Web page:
The Student News Site of Taipei American School




Don’t Judge A Book By Its… Format


The French have their food; Texas has its guns; and readers have their books. If you “mess” with any of them, there is bound to be trouble.   But like the cover of a book, the format is no way to judge it. So why the fuss over digital formats in the Upper School Information Commons (USIC)?
OK, I get it. Having experienced the joy of reading physical, print books all of my life, I share nostalgia for print and libraries. I like the backdrop of the book-filled shelves as an iconic image of intellectual activity. I like the visual stimulation of scanning the rows of shelving and the musty smell of aged paper.  And perhaps most of all I like the promise of discovery of a new item on the shelf, something I would not have otherwise chosen.
But like an exploding number of other readers (many of your student peers), I also have a new and exciting relationship to digital formats.  I like carrying hundreds of books with me all the time on my eReader. I like being able to access (or buy) a book at anytime from anywhere. I like linking to dictionaries to look up unknown words and access (sometimes) other readers’ comments. I like that nobody can hide or check out the book I need for research.  I like that I can review (or “like”) or engage in social media for readers. And…I like that I can discover new items on a digital shelf, books I would not normally have chosen.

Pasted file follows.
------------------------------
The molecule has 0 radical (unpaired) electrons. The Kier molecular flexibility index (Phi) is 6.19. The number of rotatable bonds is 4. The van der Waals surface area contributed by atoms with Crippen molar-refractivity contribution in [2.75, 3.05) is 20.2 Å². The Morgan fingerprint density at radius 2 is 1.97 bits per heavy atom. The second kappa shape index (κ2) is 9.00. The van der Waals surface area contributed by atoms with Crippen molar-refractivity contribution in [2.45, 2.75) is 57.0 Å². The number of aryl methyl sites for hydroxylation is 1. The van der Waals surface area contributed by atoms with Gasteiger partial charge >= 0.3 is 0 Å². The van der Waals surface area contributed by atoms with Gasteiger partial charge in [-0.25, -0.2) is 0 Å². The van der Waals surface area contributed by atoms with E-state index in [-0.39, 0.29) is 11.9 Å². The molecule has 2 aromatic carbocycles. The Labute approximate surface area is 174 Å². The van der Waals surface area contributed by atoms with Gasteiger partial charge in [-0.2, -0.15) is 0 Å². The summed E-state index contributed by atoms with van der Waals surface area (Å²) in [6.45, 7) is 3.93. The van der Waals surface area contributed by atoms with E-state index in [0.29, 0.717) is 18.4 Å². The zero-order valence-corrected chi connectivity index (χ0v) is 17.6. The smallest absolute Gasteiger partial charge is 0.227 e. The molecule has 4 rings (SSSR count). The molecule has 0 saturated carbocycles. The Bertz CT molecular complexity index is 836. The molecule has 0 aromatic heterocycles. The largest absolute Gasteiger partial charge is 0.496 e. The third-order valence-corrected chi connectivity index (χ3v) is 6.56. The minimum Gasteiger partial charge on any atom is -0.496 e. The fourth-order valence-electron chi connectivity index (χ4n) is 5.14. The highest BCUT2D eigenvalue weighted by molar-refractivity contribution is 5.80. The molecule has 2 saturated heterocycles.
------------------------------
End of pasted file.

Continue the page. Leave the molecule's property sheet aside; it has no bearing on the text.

The Upper School library has a new name – the Information Commons –  but the print books are still there. Now, however, there are new digital formats and collections: Kindles for checkout; Overdrive for downloads; DestinyShelf for Online Reading, Questia for research, and more. If you haven’t tried them out, you are behind the times, my friend, and missing an opportunity to engage with the written word for its own sake.  As American journalist Christopher Morley said, “When you sell a man a book you don’t sell just 12 ounces of paper and ink and glue – you sell him a whole new life.”
Note: Access all resources through the Destiny catalog.
Dr. Aiani is the USIC Librarian.

Leave a Comment
More to Discover

Comments (0)

All THE BLUE & GOLD Picks Reader Picks Sort: Newest

Your email address will not be published. Required fields are marked *